Unless you've been living under a rock, you've probably at least heard about the cultural phenomenon The Hunger Games, first a best-selling trilogy and now a box office hit. I first read the trilogy back in the fall, and I recently reread all three books in anticipation of the midnight showing last week. It only seems appropriate to dedicate this week's Book Club Friday to the first (and best) of the three.
Confession: When it comes to books, I can be a bit of a snob. The more popular a novel, series, or author is with a mainstream audience, the more I resist reading. After years of my favorite librarians telling me to try Harry Potter, I finally acquiesced one Christmas Eve while visiting my mom's family. I was 12 1/2 years old, and my aunt & uncle had just given my family the first three Harry Potter novels. Having already finished the 25 books I'd brought with me for our two-week vacation, I reluctantly started Harry Potter and the Sorcerer's Stone. My life has never been the same. I only read Twilight because I had to work the midnight release party for Breaking Dawn--and because bookstore employees could "check out" books from the bookstore like a library.
This fall, I gave in to all my friends who were encouraging me to try Suzanne Collins's trilogy.
I will be eternally grateful for all their harassment.
I love dystopian literature, and Suzanne Collins does not disappoint. In a near-distant future, 13 districts rebel against their Capitol. The 13th district is completely destroyed, and the remaining 12 are reminded annually of their disobedience by participating in the Hunger Games, a battle to the death between 24 children, one boy and one girl from each district.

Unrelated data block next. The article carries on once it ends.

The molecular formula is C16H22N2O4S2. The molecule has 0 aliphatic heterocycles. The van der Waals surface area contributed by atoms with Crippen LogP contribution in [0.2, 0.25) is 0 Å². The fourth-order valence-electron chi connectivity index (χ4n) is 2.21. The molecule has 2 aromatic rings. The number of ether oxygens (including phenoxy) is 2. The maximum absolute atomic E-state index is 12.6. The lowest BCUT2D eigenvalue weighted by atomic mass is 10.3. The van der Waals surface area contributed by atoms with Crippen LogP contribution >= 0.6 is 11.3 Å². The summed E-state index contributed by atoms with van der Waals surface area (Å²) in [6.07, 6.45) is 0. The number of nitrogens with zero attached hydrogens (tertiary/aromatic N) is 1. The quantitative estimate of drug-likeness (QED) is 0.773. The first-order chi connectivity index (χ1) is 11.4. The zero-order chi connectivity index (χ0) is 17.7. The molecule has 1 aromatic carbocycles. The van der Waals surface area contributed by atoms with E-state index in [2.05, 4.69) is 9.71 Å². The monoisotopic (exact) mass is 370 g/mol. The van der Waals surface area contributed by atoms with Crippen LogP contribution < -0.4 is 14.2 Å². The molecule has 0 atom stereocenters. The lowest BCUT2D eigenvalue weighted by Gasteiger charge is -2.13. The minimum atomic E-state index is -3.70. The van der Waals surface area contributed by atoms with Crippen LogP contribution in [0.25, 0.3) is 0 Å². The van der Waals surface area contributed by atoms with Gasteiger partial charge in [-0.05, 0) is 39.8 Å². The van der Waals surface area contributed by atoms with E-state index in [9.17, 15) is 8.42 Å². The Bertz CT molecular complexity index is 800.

The book revolves around Katniss Everdeen, a 16-year-old girl from District 12 who hunts illegally to feed her family. When her younger sister's name is randomly drawn at the reaping, Katniss volunteers to take her place in the Games.
I love everything about this book. I love the way flashbacks are woven throughout the story, fleshing out Katniss's character, but also giving the reader pertinent information about other characters, the rebellion, and the background of this society. I love that Katniss is pretty, but in comparison to everything else about her, her looks don't matter. I love the descriptions of the harshness of District 12 and the decadence of the Capitol. I love that the characters are presented in shades of gray.
This book is a page-turner. When I first read it, I stayed up til 2am finishing it. Even rereading it for the movie, I basically didn't do anything else that week. I just reread the trilogy.
Stay tuned for the boyfriend's thoughts. :) Why, yes, I convinced him to start reading it last weekend.